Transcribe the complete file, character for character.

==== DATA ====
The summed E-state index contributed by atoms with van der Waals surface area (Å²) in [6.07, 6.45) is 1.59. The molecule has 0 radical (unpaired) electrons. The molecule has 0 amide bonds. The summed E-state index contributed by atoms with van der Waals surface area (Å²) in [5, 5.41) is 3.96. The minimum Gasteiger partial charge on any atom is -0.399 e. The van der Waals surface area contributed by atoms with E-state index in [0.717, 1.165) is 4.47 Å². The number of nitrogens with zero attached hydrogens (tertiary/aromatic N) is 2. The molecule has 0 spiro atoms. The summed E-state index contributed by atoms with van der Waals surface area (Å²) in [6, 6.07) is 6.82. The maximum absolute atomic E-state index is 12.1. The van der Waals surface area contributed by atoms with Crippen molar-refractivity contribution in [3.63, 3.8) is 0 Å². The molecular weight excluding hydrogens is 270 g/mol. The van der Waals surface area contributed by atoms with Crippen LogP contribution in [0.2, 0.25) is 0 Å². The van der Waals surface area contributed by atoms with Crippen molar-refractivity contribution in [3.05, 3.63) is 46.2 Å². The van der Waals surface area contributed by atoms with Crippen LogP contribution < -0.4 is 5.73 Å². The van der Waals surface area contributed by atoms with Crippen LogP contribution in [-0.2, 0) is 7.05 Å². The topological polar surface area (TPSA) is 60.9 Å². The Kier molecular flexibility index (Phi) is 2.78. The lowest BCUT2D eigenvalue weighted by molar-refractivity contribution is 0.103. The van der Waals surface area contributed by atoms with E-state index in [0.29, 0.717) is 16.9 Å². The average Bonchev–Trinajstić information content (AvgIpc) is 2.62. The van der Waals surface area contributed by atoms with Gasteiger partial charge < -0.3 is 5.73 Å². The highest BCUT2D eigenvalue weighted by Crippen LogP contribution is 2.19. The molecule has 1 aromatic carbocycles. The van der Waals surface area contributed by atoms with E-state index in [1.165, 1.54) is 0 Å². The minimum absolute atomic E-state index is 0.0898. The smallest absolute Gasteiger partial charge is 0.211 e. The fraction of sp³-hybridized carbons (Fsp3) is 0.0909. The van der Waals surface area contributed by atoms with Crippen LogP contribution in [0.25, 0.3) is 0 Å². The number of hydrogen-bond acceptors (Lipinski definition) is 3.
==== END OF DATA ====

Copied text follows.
The summed E-state index contributed by atoms with van der Waals surface area (Å²) in [6.07, 6.45) is 1.59. The molecule has 0 radical (unpaired) electrons. The molecule has 0 amide bonds. The summed E-state index contributed by atoms with van der Waals surface area (Å²) in [5, 5.41) is 3.96. The minimum Gasteiger partial charge on any atom is -0.399 e. The van der Waals surface area contributed by atoms with E-state index in [0.717, 1.165) is 4.47 Å². The number of nitrogens with zero attached hydrogens (tertiary/aromatic N) is 2. The molecule has 0 spiro atoms. The summed E-state index contributed by atoms with van der Waals surface area (Å²) in [6, 6.07) is 6.82. The maximum absolute atomic E-state index is 12.1. The van der Waals surface area contributed by atoms with Crippen molar-refractivity contribution in [3.63, 3.8) is 0 Å². The molecular weight excluding hydrogens is 270 g/mol. The van der Waals surface area contributed by atoms with Crippen LogP contribution in [0.2, 0.25) is 0 Å². The van der Waals surface area contributed by atoms with Crippen molar-refractivity contribution in [3.05, 3.63) is 46.2 Å². The van der Waals surface area contributed by atoms with Crippen LogP contribution < -0.4 is 5.73 Å². The van der Waals surface area contributed by atoms with Crippen LogP contribution in [-0.2, 0) is 7.05 Å². The topological polar surface area (TPSA) is 60.9 Å². The Kier molecular flexibility index (Phi) is 2.78. The lowest BCUT2D eigenvalue weighted by molar-refractivity contribution is 0.103. The van der Waals surface area contributed by atoms with E-state index in [0.29, 0.717) is 16.9 Å². The average Bonchev–Trinajstić information content (AvgIpc) is 2.62. The van der Waals surface area contributed by atoms with Gasteiger partial charge < -0.3 is 5.73 Å². The highest BCUT2D eigenvalue weighted by Crippen LogP contribution is 2.19. The molecule has 1 aromatic carbocycles. The van der Waals surface area contributed by atoms with E-state index in [1.165, 1.54) is 0 Å². The minimum absolute atomic E-state index is 0.0898. The smallest absolute Gasteiger partial charge is 0.211 e. The fraction of sp³-hybridized carbons (Fsp3) is 0.0909. The van der Waals surface area contributed by atoms with Crippen LogP contribution in [0.25, 0.3) is 0 Å². The number of hydrogen-bond acceptors (Lipinski definition) is 3.